While we’re living through the “age of information” and have access to more data points than ever before, retail has a data problem. With current POS systems and retail software, having individual customer data is only possible through memberships and rewards programs. This unfortunately paints a limited picture of your entire customer base.
What about detailed information about first-time buyers, frequency of visits from those not in your membership programs, and spending habits across store locations? As big data becomes the norm, retailers must find ways to truly know all customers, and use that information for the benefit of both the consumers and the business.
POS systems and memberships provide incomplete data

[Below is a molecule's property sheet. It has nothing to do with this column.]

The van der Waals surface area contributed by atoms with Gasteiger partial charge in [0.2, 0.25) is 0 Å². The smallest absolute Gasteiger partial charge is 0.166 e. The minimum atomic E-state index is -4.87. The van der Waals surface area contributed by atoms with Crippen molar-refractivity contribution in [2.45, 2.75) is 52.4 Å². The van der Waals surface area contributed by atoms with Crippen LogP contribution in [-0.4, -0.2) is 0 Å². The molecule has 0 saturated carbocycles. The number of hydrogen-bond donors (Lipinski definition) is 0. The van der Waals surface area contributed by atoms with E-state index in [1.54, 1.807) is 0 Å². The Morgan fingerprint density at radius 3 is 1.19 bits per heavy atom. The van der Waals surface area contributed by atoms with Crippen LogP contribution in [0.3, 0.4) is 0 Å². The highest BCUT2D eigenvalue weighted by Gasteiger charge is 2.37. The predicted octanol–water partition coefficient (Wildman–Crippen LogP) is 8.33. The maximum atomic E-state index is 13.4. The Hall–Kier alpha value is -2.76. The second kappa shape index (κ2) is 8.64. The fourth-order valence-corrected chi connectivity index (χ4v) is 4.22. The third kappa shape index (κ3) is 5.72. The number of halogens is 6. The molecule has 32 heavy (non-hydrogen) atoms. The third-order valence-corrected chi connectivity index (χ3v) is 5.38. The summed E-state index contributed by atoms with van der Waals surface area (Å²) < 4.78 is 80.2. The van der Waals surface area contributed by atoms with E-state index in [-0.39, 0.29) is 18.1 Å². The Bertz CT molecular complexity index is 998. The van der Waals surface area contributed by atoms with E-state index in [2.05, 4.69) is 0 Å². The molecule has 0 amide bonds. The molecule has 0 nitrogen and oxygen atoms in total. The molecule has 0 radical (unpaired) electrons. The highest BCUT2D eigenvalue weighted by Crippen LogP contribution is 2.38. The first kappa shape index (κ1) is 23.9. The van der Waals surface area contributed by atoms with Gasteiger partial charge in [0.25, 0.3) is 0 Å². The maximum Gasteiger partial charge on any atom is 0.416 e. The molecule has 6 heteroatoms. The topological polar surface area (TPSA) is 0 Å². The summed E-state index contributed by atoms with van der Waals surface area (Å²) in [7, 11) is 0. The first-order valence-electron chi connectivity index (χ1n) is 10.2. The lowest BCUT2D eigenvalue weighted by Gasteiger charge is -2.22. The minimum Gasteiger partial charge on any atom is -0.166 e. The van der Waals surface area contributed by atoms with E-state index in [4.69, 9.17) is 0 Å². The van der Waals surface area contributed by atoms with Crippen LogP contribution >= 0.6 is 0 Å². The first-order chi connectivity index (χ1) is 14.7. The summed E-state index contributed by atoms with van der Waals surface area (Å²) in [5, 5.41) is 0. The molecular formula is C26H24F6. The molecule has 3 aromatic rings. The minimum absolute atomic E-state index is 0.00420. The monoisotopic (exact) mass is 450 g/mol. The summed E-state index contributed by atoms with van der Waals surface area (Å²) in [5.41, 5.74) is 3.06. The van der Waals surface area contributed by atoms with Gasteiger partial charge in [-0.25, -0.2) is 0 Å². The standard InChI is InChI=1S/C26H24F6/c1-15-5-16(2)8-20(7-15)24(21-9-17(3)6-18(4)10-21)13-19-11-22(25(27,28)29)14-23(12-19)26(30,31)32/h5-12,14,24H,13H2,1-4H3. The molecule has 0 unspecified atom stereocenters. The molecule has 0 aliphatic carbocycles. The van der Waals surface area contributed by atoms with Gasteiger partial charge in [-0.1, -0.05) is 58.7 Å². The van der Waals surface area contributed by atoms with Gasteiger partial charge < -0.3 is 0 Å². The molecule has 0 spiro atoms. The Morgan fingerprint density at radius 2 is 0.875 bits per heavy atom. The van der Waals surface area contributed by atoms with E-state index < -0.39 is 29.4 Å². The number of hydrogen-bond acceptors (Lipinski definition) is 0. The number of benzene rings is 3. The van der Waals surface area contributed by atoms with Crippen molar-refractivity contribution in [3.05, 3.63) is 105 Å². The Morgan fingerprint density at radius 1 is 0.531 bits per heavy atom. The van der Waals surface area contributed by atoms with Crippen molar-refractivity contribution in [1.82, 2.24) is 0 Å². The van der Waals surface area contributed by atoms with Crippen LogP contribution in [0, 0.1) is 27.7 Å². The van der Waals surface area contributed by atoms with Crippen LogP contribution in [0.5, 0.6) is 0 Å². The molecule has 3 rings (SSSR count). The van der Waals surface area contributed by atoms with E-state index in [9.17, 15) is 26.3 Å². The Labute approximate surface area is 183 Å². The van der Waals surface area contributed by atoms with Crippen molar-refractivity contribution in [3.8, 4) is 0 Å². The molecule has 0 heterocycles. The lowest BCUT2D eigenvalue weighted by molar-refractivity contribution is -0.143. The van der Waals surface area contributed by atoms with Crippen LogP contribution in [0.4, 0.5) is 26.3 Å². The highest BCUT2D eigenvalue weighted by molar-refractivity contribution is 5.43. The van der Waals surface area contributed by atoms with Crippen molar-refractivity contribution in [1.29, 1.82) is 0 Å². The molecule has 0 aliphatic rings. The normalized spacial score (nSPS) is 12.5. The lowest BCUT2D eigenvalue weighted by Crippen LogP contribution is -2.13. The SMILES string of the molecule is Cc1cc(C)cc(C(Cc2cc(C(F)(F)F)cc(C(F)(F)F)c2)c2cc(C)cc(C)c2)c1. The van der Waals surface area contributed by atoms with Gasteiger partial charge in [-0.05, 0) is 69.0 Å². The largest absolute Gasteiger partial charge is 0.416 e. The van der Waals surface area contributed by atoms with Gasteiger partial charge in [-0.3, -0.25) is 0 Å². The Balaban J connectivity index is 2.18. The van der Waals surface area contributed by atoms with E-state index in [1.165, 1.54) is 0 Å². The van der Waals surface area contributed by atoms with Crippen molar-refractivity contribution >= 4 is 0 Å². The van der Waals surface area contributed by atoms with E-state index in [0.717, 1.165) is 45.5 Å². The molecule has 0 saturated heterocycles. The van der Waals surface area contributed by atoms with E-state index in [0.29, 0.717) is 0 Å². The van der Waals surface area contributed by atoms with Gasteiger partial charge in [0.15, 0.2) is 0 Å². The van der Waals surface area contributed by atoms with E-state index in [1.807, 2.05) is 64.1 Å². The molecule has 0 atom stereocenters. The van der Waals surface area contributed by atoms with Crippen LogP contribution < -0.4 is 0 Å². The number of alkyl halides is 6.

POS systems revolutionised the retail industry – and with good reason. Product ordering and stocking became more informed, understanding average customer spend is easier, and viewing and forecasting sales and revenue became more accurate. But we’re still missing a couple pieces of the puzzle. While retailers can get great insights about the products that sell the most and when customers are more likely to buy, you don’t have all data possible to be drilled down on the customer level.
Memberships came along to help. When loyal customers register for membership services, their purchases are more easily tracked. Here you can then easily see how frequently individuals buy, and if they have higher or lower average purchase values. But you still are only capturing this information about a portion of your customers – and you are completely in the dark when it comes to first-time buyers or anyone unregistered.